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Beason’s Anti-illegal Immigration Bill Passes Senate Committee 7 to 1

Brandon Moseley

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By Brandon Moseley and Susan Britt
Alabama Political Reporter

Last week the Alabama House of Representatives passed HB658 which addressed many of the questions and concerns about HB56, the Hammon-Beason Alabama Taxpayer and Citizen Protection Act, which the Alabama legislature passed last year and which went into effect in October.  Senator Scott Beason (R) from Gardendale has introduced his own version of a new anti-illegal immigration bill, SB541.  Tuesday the Senate Job Creation and Economic Development Committee voted 7-1 for the bill, sending it to the full Alabama Senate for consideration.  Sen. Beason graciously agreed to answer questions from ‘The Alabama Political Reporter’ about his version of the anti-illegal immigration bill.

Sen. Beason said, “The difference between the Senate version and the house version is that we only address the clarifications that are needed definitional changes to make sure that law enforcement, local and county government and city government know how to administer the law.”

Sen. Beason acknowledged that, “There have been some hiccups.  We are just clarifying those things.” One example is that “you will be able to use your military id to get your car tags.” HB56 says that a military record could be used as proof of legal residency, but “some bureaucrat somewhere said your military Id is not part of your military record so therefore they wouldn’t let them use it.”  SB541 would clarify that.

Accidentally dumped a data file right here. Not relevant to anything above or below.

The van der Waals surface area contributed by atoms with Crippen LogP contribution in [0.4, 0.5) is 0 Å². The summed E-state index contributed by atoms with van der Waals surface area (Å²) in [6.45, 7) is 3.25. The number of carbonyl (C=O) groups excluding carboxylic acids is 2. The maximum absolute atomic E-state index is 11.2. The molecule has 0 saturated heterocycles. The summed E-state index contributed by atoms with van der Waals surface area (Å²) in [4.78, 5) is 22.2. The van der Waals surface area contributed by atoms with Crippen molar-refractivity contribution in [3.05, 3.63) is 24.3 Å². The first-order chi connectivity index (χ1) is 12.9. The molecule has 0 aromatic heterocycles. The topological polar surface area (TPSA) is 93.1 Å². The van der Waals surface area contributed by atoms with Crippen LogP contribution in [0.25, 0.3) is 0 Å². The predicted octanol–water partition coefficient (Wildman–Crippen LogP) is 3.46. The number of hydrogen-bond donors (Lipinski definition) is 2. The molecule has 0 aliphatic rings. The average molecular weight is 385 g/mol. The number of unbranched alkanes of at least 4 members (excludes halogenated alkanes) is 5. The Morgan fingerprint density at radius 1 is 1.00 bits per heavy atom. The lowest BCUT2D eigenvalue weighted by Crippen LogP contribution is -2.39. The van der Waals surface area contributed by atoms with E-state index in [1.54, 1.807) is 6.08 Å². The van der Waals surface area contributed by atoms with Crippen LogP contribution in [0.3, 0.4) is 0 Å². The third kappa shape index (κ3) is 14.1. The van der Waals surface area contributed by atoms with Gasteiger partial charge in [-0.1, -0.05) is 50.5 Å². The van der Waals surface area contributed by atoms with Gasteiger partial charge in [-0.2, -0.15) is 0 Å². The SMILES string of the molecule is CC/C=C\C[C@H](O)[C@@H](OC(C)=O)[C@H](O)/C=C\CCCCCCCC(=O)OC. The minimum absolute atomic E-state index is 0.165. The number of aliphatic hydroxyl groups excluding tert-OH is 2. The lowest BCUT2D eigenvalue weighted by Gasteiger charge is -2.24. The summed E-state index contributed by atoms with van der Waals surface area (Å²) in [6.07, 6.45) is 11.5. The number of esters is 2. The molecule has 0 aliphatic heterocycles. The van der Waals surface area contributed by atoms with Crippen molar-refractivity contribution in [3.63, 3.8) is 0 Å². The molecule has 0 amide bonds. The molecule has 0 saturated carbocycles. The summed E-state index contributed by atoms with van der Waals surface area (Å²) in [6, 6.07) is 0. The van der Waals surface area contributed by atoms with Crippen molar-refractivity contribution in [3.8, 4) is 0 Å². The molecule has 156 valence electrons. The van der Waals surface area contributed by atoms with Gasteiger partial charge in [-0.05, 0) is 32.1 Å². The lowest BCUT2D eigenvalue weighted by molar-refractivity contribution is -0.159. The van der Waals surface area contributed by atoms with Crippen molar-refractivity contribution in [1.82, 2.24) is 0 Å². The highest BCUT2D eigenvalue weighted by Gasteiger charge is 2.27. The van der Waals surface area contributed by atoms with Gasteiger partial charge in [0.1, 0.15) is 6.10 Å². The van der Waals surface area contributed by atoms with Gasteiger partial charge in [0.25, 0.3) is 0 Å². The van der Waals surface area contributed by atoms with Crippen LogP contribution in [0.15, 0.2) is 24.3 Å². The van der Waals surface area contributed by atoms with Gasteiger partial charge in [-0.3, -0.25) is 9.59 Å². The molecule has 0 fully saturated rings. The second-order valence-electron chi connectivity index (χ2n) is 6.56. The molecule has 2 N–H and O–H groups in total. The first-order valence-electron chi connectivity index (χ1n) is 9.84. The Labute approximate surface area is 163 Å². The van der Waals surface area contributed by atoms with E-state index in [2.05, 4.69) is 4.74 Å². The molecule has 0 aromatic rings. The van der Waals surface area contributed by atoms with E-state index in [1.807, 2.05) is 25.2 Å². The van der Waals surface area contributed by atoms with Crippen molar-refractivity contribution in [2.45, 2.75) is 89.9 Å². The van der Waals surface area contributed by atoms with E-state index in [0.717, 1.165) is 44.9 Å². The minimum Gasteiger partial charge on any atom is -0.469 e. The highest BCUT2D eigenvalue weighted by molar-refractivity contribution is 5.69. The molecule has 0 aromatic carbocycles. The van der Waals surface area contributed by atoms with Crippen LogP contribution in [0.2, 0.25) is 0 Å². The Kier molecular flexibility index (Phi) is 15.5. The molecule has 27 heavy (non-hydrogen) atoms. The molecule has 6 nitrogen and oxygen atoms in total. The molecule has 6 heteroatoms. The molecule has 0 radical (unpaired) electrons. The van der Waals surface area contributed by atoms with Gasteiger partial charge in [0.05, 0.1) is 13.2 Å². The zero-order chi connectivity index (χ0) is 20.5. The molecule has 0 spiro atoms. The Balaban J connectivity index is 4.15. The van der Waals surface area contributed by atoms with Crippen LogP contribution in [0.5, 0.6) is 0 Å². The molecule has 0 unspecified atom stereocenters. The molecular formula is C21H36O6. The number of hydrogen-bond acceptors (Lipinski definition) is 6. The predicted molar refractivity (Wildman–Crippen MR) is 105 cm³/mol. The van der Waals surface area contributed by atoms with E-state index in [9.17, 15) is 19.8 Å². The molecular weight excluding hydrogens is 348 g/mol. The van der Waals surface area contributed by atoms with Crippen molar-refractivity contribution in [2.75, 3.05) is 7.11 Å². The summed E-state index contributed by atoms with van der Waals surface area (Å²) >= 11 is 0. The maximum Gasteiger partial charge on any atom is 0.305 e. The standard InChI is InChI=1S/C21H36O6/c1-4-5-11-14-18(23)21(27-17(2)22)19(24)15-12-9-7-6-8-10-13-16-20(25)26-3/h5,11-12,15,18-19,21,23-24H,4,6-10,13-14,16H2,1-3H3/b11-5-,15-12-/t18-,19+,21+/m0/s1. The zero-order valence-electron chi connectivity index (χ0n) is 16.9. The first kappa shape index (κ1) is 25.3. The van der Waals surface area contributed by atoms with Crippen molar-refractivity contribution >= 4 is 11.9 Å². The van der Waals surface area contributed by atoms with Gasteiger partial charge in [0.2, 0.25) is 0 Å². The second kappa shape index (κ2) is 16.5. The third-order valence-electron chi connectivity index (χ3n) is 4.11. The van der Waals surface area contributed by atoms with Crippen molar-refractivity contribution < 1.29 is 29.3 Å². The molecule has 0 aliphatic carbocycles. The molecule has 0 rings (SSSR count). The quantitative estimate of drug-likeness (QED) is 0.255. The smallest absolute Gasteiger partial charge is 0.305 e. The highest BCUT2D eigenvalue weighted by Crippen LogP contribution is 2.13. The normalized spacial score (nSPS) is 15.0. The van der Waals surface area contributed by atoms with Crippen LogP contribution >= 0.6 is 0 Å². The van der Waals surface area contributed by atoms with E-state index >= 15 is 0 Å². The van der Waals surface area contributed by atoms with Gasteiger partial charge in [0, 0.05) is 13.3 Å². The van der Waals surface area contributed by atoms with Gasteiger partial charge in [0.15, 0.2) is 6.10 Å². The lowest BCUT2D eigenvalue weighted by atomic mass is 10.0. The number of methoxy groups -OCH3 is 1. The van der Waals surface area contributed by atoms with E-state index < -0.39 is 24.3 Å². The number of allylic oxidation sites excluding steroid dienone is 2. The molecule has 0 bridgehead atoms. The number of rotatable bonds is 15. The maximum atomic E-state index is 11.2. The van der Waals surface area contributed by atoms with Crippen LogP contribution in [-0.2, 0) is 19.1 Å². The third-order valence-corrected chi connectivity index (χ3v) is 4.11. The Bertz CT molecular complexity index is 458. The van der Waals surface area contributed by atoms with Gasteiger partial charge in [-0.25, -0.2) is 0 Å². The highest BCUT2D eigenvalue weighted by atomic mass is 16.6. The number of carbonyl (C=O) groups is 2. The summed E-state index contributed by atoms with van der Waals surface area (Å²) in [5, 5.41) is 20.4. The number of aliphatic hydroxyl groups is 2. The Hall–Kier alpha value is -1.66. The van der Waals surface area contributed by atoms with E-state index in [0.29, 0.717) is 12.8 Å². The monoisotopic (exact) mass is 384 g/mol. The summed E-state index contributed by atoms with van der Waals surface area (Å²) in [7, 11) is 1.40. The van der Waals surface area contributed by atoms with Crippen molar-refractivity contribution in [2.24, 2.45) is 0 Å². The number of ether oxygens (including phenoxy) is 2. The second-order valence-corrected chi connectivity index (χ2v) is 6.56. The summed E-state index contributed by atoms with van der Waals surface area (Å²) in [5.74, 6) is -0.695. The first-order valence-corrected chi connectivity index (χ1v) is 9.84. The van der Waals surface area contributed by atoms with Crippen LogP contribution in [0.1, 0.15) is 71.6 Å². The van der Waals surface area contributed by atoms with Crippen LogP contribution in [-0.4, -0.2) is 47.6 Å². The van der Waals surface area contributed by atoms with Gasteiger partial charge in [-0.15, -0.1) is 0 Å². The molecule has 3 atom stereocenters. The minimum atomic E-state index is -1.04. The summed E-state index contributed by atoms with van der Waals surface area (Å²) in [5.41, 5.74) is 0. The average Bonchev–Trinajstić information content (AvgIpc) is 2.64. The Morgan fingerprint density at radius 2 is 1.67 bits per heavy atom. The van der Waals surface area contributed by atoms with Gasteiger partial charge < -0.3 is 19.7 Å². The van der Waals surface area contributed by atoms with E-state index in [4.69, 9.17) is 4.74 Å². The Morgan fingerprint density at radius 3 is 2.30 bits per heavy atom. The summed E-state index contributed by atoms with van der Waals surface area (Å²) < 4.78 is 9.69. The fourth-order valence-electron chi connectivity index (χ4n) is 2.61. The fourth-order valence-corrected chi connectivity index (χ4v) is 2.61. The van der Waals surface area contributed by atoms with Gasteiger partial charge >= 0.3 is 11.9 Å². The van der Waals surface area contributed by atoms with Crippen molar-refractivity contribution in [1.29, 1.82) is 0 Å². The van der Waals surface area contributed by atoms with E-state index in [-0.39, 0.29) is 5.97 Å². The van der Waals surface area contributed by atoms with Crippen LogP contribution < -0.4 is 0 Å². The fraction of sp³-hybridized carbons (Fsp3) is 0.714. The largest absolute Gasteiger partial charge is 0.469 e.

HB56 said that to do contract business with state or local government you needed to sign affidavits that you don’t hire any illegal workers.  Sen. Beason said, “That evolved into any government agency requiring an affidavit from anybody buying a stick of gum from them.”  SB541 more clearly defines what contract work is.

Sen. Beason said, “Under the business transactions we envisioned business as car tags, that sort of stuff.  We had a city that didn’t want to sell concert tickets without ID.  Common sense is gone in this new century.  So we are having to go back and take out all the hypotheticals, all the what ifs, and the maybes.”

Sen. Beason said that SB541 is “Trying to keep it (the changes to HB56) very limited. You can clarify the law without the 11th circuit (Court of Appeals in Atlanta) saying ‘No this is completely new’ and sending it back to the lower courts which is what I think would happen if we passed the House version (HB658).

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Sen. Beason said, “The House bill (HB658) changes 2/3s of all the sections.” There are over 50 changes to HB56 in HB658. “Some of those changes are substantive,” Sen. Beason said.  “Section 12, our version now is word for word what they have in Arizona. They have changed it substantially. My goal is to fix things that need clarification.  I don’t have any intention to do anything that would weaken the law.”